If you are interested in blogging or want to promote your book, please contact E. B. Davis at writerswhokill@gmail.com.


February Interviews













2/5 Heather Weidner, Glitter, Glam, and Contraband
2/12 Rhys Bowen, Above The Bay of Angels
2/19 Elizabeth Penney, Hems & Homicide
2/26 Annette Dashofy, Under The Radar


Saturday Guest Bloggers:
2/1 Valerie Burns
2/8 Jeannette de Beauvoir
2/15 Kathryn Lane

WWK Bloggers: 2/22 Kait Carson, 1/28 & 1/29 Special Interviews with Agatha Nominees by Paula Gail Benson

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WWK is proud of our four Agatha nominees. Kaye George for Best Short Story--not her first time to be nominated, Connie Berry and Grace Topping for Best First Mystery Novel (wish they weren't having to compete against each other), and Annette Dashofy for Best Contemporary Novel--her fifth nomination!


Congratulations to our writers for the following publications:

Look for Kaye George and Margaret S. Hamilton's short stories in the new Mid-Century Murder by Darkhouse Books. Kaye's story is "Life and Death on the Road" and Margaret's story is titled "4BR/3.5BA Contemporary."


Kaye George's first novel in the Vintage Sweets mystery series, Revenge is Sweet, will be released on March 10th. Look for the interview here on March 11.


Grace Topping's second novel in Laura Bishop staging series, Staging Wars, will be released by Henery Press on April 28th. Look for the interview here on April 29th.


Don't miss Shari Randall's "The Queen of Christmas" available on at Amazon. Shari's holiday story for WWK was too long so she published it for our enjoyment. It's available for 99 cents or on Kindle Unlimited for free!


KM Rockwood's "The Society" and "To Die A Free Man; the Story of Joseph Bowers" are included in the BOULD Awards Anthology, which was released on November 19. KM won second place with a cash prize for "The Society." Congratulations, KM! Kaye George's "Meeting on the Funicular" is also in this anthology, which can be bought for 99 cents on Kindle until November 30.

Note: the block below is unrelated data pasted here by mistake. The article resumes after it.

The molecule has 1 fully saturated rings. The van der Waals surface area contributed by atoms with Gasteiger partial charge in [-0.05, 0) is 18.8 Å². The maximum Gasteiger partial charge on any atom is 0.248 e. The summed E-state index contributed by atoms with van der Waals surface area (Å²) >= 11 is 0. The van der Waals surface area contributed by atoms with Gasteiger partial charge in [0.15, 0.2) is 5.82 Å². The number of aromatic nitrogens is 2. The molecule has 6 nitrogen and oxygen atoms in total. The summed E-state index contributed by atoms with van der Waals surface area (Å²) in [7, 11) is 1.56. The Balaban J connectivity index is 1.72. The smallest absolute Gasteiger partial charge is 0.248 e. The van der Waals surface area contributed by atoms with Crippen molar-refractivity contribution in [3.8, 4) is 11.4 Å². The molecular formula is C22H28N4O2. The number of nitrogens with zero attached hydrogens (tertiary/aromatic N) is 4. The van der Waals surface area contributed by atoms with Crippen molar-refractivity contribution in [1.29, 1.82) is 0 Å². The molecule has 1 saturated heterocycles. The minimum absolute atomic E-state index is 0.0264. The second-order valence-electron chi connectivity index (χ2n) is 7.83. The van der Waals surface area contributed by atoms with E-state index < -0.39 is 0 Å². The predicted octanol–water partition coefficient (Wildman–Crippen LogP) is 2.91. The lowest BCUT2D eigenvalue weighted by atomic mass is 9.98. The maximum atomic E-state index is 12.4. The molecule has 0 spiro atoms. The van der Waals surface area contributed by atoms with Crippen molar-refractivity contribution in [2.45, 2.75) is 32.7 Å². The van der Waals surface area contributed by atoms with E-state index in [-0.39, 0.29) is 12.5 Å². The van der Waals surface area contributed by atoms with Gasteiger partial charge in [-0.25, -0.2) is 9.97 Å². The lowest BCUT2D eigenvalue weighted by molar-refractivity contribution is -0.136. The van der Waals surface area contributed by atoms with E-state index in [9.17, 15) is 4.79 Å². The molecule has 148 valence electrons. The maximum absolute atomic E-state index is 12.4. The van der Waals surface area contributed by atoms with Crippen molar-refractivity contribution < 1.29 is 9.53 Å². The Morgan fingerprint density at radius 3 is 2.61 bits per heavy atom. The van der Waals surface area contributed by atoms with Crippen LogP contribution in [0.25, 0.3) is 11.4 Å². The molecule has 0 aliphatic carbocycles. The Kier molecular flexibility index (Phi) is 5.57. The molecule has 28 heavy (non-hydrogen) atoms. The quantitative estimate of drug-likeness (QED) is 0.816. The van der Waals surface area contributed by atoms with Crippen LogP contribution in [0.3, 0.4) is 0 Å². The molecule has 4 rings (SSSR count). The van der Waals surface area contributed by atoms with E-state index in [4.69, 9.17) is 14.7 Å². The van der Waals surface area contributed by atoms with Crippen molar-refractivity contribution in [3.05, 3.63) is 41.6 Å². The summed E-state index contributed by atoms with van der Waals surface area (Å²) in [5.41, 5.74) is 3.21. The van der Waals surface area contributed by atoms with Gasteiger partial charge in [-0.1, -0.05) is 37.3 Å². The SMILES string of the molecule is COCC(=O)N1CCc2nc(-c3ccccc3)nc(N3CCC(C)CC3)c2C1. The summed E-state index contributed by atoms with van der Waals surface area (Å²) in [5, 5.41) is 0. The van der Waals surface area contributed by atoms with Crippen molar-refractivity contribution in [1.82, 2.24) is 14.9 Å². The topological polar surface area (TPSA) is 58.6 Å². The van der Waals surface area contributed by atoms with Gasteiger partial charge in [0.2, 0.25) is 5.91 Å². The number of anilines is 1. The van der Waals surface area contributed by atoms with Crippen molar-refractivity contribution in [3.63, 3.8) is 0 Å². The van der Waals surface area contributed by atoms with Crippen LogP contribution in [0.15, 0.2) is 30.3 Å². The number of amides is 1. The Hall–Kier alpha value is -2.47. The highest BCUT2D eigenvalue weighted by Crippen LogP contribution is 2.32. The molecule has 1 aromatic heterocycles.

Paula Gail Benson's story "Wisest, Swiftest, Kindest" appears in Love in the Lowcountry an anthology by the Lowcountry Romance Writers available 11/5 in e-book and print format on Amazon. The anthology includes fourteen stories all based in Charleston, South Carolina.


Kaye George's "Grist for the Mill" was published in A Murder of Crows anthology, edited by Sandra Murphy on October 9th.



Shari Randall will be writing again for St. Martin's, perhaps under a pseudonym. We look forward to reading Shari's Ice Cream Shop Mystery series debuting next year. Congratulations, Shari!

Susan Van Kirk's A Death At Tippett Pond was released on June 15th. Read E. B. Davis's interview with Susan.

Warren Bull's Abraham Lincoln: Seldom Told Stories was released. It is available at: GoRead: https://www.goread.com/book/abraham-lincoln-seldom-told-stories or at Amazon: https://tinyurl.com/ydaklx8p

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Friday, June 18, 2010

The Joys of Public Transport


I was trudging to the bus stop from work yesterday evening, dragging my weary feet as I went (is there anything longer than a day working in retail when there are no customers?). I was about to throw myself on the bus and yell ‘Home, James’ when I noticed the stony faced bus driver was reading. At this point I’d like to clarify the bus was stationary and waiting at the bus station. He was not driving and reading which, admittedly, would be a handy, if dangerous, use of multitasking.